Learn About Right-to-Work Laws

In which states do they apply?

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In the U.S., state right-to-work laws pertain to labor unions and workers at a company. Specifically, the right-to-work means that employees are entitled to work in unionized workplaces without actually joining the union or paying regular union dues. They may also cancel their union membership at any time, without losing their jobs. But they are still entitled to fair and equal union representation if they are part of a "bargaining unit" at the company—that is, a group of employees who have similar work duties, share a workplace, and presumably have similar interests when it comes to wages, hours, and working conditions.

In other words, right-to-work laws essentially require unionized workplaces to become "open shops," where union membership is optional, in contrast to the traditional "closed shop," in which union membership is mandatory. While regular dues are not taken out of their paychecks, the right-to-work (nonunion) employees are still covered by the union; however, they might have to pay for the cost of the union representing them in specific ways, such as pursuing grievances on their behalf.

Although it sounds similar, the right-to-work principle is not the same as employment at will, which means an employee can be terminated at any time without any reason, explanation, or warning; nor is it a guarantee of work or ruling that an employee is entitled to work. 

Right-to-Work History and Controversy

Currently, no federal right-to-work law exists. A bill establishing one, the National Right-to-Work Act, was introduced in the House of Representatives on February 1, 2017, by two Republican congressmen, Steve King of Iowa and Joe Wilson of South Carolina; it would repeal provisions in all other federal labor laws that allow unionized workplaces to fire employees for failing to pay union dues.

Instead, right-to-work laws exist on the individual state level. The Labor Management Relations Act of 1947, nicknamed the Taft-Hartley Act, allowed states to enact right-to-work laws. Taft-Hartley did not allow local jurisdictions (e.g., cities and counties) within a state to enact their own right-to-work legislation.

However, in 2016, the Sixth Circuit Court of Appeals upheld the right of local governments to enact local right-to-work laws in Kentucky, Ohio, and the other states of its jurisdiction.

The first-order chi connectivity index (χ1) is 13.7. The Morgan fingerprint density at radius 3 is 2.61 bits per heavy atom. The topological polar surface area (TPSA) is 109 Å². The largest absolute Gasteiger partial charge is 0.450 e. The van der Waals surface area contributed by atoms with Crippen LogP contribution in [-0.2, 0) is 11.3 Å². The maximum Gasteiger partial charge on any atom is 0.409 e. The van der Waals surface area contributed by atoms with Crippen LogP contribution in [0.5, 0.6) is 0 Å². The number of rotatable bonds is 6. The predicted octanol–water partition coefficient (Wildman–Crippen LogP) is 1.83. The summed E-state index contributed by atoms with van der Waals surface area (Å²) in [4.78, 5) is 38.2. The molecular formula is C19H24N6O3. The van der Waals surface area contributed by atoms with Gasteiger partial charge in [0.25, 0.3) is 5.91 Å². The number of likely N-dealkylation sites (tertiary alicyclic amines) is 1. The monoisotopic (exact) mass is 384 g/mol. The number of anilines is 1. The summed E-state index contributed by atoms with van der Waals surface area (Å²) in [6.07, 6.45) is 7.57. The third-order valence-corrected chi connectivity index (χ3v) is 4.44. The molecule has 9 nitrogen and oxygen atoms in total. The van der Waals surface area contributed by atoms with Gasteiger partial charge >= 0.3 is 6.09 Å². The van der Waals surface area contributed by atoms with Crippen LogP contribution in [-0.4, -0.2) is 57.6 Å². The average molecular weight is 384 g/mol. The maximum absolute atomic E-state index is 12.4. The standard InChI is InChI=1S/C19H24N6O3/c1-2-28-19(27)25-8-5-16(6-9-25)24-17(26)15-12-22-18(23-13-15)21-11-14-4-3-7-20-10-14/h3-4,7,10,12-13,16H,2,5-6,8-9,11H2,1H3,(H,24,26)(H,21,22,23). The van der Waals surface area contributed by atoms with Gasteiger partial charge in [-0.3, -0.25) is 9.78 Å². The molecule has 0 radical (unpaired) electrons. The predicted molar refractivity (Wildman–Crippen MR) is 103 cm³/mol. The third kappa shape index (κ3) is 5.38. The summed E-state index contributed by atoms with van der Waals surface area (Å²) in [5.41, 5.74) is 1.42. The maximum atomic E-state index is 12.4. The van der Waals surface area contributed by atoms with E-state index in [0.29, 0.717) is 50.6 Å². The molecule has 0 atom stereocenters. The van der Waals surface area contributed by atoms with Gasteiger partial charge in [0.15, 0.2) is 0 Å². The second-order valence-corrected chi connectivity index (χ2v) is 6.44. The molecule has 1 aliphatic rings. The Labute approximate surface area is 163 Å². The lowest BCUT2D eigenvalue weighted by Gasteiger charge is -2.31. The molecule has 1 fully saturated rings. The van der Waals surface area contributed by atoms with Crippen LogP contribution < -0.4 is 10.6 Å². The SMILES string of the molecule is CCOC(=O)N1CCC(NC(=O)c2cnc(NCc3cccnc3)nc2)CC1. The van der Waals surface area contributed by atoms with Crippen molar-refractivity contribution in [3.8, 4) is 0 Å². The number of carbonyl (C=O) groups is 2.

As the number of states passing right-to-work laws has grown in the 21st century, the issue has grown increasingly controversial. Right-to-work proponents argue that it expands workers' rights – specifically, the right to decide to join a union – and keeps unions accountable because they must prove the advantages of membership.

Opponents argue that right-to-work encourages freeloading – because a worker can enjoy union representation without paying dues – and is essentially a roundabout way to undermine unions in a workplace, depriving them of revenue, membership numbers, and, ultimately, their bargaining power with management. Advocates say right-to-work preserves individual freedoms; critics call it "the right to work – for less."

Right-to-Work States

As of 2018, 27 states have adopted right-to-work laws. They are: 

  • Alabama
  • Arizona
  • Arkansas
  • Florida
  • Georgia
  • Idaho
  • Indiana
  • Iowa
  • Kansas
  • Kentucky
  • Louisiana
  • Michigan
  • Mississippi
  • Nebraska
  • Nevada
  • North Carolina
  • North Dakota
  • Oklahoma
  • South Carolina
  • South Dakota
  • Tennessee
  • Texas
  • Utah
  • Virginia
  • West Virginia
  • Wisconsin
  • Wyoming

Other states have similar legislation on their books. For example, New Hampshire's labor laws have a provision that prohibits any person from forcing another to join a union as a condition of employment.

Additional Rulings and Rights 

The U.S. Supreme Court has ruled that collective bargaining agreements may not require workers to join unions. Collective bargaining agreements may only require nonmembers to pay the proven proportion of dues that unions spend to represent them. Nonmembers don't have to pay such costs until they are explained and they may first challenge them.

To find out more about your state's right-to-work law or a similar provision, or your similar rights at the federal level, start by contacting your state's labor office. If you think that your employer or union has violated a right-to-work law, the National Right-to-Work Legal Defense Foundation might advise or represent you for free.

Otherwise, you might consider consulting a private attorney.

Note: The information in this article generally applies to private-sector employees. Different laws and court rulings might apply to government, education, railway, airline, and other workers. 

Right to Work offers general information only and is not intended as legal advice. Neither the author nor publisher are engaged in rendering legal services. Please see an attorney for legal advice. Because laws vary by state and are subject to change at both the state and federal levels, neither the author nor publisher guarantees the accuracy of this article. Should you act based on this information, you do so at your sole risk. Neither the author nor publisher shall have any liability arising from your decision to act on this information.